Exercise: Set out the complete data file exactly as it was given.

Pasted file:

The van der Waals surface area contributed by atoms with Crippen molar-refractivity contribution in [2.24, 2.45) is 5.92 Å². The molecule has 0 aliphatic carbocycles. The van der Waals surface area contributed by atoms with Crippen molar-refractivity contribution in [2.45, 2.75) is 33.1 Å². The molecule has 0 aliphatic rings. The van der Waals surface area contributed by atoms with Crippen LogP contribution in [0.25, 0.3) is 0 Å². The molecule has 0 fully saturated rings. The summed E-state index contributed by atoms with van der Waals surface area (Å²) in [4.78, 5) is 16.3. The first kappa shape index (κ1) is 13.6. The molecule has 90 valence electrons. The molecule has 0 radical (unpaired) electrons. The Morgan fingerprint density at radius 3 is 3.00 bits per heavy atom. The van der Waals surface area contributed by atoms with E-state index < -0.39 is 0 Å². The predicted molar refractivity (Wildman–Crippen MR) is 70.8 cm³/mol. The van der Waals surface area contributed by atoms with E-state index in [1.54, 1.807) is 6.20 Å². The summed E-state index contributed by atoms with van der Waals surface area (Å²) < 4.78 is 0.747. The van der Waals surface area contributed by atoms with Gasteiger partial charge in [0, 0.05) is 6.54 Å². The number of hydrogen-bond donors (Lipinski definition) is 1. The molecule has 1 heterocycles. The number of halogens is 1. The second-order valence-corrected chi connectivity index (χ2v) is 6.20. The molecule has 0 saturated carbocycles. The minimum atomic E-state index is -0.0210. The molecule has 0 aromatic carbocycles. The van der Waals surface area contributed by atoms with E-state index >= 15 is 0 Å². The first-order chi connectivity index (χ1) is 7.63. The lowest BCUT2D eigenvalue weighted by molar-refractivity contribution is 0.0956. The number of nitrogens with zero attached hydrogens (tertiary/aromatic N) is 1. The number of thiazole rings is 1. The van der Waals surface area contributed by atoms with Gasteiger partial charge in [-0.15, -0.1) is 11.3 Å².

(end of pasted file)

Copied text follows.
The van der Waals surface area contributed by atoms with Crippen molar-refractivity contribution in [2.24, 2.45) is 5.92 Å². The molecule has 0 aliphatic carbocycles. The van der Waals surface area contributed by atoms with Crippen molar-refractivity contribution in [2.45, 2.75) is 33.1 Å². The molecule has 0 aliphatic rings. The van der Waals surface area contributed by atoms with Crippen LogP contribution in [0.25, 0.3) is 0 Å². The molecule has 0 fully saturated rings. The summed E-state index contributed by atoms with van der Waals surface area (Å²) in [4.78, 5) is 16.3. The first kappa shape index (κ1) is 13.6. The molecule has 90 valence electrons. The molecule has 0 radical (unpaired) electrons. The Morgan fingerprint density at radius 3 is 3.00 bits per heavy atom. The van der Waals surface area contributed by atoms with E-state index < -0.39 is 0 Å². The predicted molar refractivity (Wildman–Crippen MR) is 70.8 cm³/mol. The van der Waals surface area contributed by atoms with E-state index in [1.54, 1.807) is 6.20 Å². The summed E-state index contributed by atoms with van der Waals surface area (Å²) < 4.78 is 0.747. The van der Waals surface area contributed by atoms with Gasteiger partial charge in [0, 0.05) is 6.54 Å². The number of hydrogen-bond donors (Lipinski definition) is 1. The molecule has 1 heterocycles. The number of halogens is 1. The second-order valence-corrected chi connectivity index (χ2v) is 6.20. The molecule has 0 saturated carbocycles. The minimum atomic E-state index is -0.0210. The molecule has 0 aromatic carbocycles. The van der Waals surface area contributed by atoms with E-state index >= 15 is 0 Å². The first-order chi connectivity index (χ1) is 7.63. The lowest BCUT2D eigenvalue weighted by molar-refractivity contribution is 0.0956. The number of nitrogens with zero attached hydrogens (tertiary/aromatic N) is 1. The number of thiazole rings is 1. The van der Waals surface area contributed by atoms with Gasteiger partial charge in [-0.15, -0.1) is 11.3 Å².